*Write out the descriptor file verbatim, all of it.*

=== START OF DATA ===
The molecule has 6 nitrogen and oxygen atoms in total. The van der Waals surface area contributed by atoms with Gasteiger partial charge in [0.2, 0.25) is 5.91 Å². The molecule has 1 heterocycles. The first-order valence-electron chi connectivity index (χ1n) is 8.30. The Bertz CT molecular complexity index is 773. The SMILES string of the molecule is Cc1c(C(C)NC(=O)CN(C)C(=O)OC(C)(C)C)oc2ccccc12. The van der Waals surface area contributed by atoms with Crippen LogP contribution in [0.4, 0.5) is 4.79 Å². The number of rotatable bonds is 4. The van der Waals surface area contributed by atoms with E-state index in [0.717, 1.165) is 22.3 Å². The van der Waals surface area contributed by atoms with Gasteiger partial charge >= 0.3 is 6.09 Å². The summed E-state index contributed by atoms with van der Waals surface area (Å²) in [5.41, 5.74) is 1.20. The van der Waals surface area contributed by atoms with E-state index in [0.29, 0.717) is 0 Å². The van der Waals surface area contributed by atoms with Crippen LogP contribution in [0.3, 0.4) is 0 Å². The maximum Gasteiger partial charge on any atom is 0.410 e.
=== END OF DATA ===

The molecule has 6 nitrogen and oxygen atoms in total. The van der Waals surface area contributed by atoms with Gasteiger partial charge in [0.2, 0.25) is 5.91 Å². The molecule has 1 heterocycles. The first-order valence-electron chi connectivity index (χ1n) is 8.30. The Bertz CT molecular complexity index is 773. The SMILES string of the molecule is Cc1c(C(C)NC(=O)CN(C)C(=O)OC(C)(C)C)oc2ccccc12. The van der Waals surface area contributed by atoms with Crippen LogP contribution in [0.4, 0.5) is 4.79 Å². The number of rotatable bonds is 4. The van der Waals surface area contributed by atoms with E-state index in [0.717, 1.165) is 22.3 Å². The van der Waals surface area contributed by atoms with Gasteiger partial charge >= 0.3 is 6.09 Å². The summed E-state index contributed by atoms with van der Waals surface area (Å²) in [5.41, 5.74) is 1.20. The van der Waals surface area contributed by atoms with E-state index in [0.29, 0.717) is 0 Å². The van der Waals surface area contributed by atoms with Crippen LogP contribution in [0.3, 0.4) is 0 Å². The maximum Gasteiger partial charge on any atom is 0.410 e.